According to its own doctrinal standards and history, the Church of England’s true nature is that of a Protestant, Reformed, Evangelical and catholic (in other words, universal) church. Orthodox Anglicanism is therefore defined by reference to these characteristics only, which are set out in the Thirty-nine Articles and the Church of England’s submission to the over-arching authority of Scripture alone. Church Society seeks to defend and promote these defining characteristics, especially the Gospel of salvation by grace alone, through faith alone, in Christ alone which is at the heart of the message and mission of the Church of England.

While acknowledging the correct stand taken by Anglo-Catholics against theological liberalism (the features of which do not represent true, Biblical Anglicanism), it should also be noted that the true doctrine of the Church of England does not embrace any of the teachings or practices which characterise the Church of Rome. For instance, the Church of Rome is fundamentally flawed in its claims about its own nature and authority and in its teaching about the means of salvation.

A proper rejection of theological liberalism should therefore not be accompanied by a turning to the Church of Rome and its unbiblical teachings and practices. Rather, both theological liberalism and the unscriptural teachings and practices of the Church of Rome are contrary to the Bible and to the historic doctrines of the Church of England as a Protestant, Reformed, Evangelical and catholic church. Read the rest of this entry »

We are underdeveloped and “only” 50 Behind the enlightened Episcopal Church – Bp Schori

Monday, November 9th, 2009

Episcopal leader holds firm on gay rights

Says N.H. bishop’s election a blessing

Presiding Bishop Katharine Jefferts Schori held a coffee hour at the Cathedral Church of St. Paul. (GEORGE RIZER/GLOBE STAFF)

Saying “I don’t believe that there is any will in this church to move backward,” the top official of the Episcopal Church USA said yesterday that the election of an openly gay bishop in New Hampshire has been “a great blessing” despite triggering intense controversy and talk of possible schism.

In an interview during a visit to Boston, Presiding Bishop Katharine Jefferts Schori compared the gay rights struggle to battles over slavery and women’s rights, and said she believes that it has become a vocation for the Episcopal Church “to keep questions of human sexuality in conversation, and before not just the rest of our own church, but the rest of the world.”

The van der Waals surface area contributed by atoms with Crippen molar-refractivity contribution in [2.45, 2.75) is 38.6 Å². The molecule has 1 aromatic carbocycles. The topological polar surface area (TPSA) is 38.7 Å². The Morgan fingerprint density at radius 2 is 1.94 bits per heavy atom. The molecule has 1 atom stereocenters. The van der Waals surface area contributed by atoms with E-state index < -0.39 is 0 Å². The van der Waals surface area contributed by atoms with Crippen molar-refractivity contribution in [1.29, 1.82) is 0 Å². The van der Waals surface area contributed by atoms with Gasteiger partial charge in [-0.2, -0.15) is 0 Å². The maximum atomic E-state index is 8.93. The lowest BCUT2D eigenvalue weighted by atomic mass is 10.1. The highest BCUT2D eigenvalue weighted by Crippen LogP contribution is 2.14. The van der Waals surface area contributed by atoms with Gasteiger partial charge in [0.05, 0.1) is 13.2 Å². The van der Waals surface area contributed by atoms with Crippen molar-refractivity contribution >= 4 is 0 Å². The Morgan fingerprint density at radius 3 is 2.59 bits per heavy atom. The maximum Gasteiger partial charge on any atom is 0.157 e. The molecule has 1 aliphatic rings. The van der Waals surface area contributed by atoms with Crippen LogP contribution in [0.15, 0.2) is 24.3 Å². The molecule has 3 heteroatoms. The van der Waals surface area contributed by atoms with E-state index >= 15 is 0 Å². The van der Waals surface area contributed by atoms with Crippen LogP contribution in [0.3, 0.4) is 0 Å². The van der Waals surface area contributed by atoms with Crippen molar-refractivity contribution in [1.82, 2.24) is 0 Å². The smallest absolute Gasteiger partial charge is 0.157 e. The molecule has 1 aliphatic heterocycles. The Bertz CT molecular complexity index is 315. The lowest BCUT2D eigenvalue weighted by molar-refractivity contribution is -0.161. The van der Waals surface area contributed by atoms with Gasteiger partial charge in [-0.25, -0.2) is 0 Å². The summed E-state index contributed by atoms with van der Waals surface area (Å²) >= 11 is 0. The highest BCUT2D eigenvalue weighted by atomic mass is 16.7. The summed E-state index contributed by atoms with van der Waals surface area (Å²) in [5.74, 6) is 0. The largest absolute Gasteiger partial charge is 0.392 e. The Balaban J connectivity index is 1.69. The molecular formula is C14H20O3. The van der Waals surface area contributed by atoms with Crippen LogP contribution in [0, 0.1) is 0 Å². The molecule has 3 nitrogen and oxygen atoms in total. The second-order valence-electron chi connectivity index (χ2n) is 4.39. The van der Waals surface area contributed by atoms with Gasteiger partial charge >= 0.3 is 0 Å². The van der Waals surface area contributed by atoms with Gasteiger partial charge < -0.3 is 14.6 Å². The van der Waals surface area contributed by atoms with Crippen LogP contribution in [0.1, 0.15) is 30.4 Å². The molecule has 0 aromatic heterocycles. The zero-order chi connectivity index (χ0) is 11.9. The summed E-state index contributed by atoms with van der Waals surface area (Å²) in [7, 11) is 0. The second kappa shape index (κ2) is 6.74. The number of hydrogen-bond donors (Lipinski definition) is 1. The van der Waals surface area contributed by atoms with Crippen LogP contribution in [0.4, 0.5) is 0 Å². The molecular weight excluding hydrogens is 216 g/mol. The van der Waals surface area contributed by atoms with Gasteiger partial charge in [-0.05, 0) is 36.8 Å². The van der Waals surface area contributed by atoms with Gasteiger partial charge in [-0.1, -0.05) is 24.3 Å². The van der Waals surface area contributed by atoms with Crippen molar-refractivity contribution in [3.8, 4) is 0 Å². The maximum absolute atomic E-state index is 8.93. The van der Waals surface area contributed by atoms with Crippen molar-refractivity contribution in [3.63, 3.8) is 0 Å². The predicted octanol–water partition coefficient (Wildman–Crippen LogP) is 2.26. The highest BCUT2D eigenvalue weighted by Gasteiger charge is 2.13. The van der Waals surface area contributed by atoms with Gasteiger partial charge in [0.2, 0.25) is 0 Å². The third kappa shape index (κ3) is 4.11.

Jefferts Schori said that it could take 50 years for the debate over homosexuality to be resolved, but that she believes it will happen. She said she hopes that the Anglican Communion, an umbrella organization including the Episcopal Church and the Church of England, will stay together.

Where the protesters are, in some parts of Africa or in other parts of the Anglican Communion today, is where this church and this society we live in was 50 years ago, and for us to assume that people can move that distance in a year or in a relatively instantaneous manner is perhaps faithless,” she said. “That kind of movement and development has taken us a good deal of pain and energy over 40 or 50 years, and I think we have to make some space so that others can make that journey as well.”

Read the whole story here……..

Disconnecting Gene Robinson

Thursday, January 22nd, 2009

Charles Raven

The dilemma any false prophet has to handle is that there comes a point where you really have to start acting like a wolf, otherwise all that dressing up as a sheep would have been rather pointless. You can do it gradually and hope people will get acclimatised to the change, but there are nonetheless some risky moments.

This is a problem which Gene Robinson, the controversial Bishop of New Hampshire, has handled with some skill. He clearly sees himself as a prophetic figure for liberal Anglicanism and its enactment in the consecration of homosexual relationships. His elevation to the episcopate in 2003 was a risk and some have claimed that this was a strategic mistake; in so far as that led to the emergence of the GAFCON movement, they may be right, but within the United States it was not. Now Barack Obama has endorsed the mainstream status of this most controversial Anglican with an invitation to open with prayer at the pre-inaugural celebration at the Lincoln memorial, albeit as a counter balance to the evangelical Rick Warren, the new ‘America’s Pastor’, invited to deliver the invocation at the inauguration itself.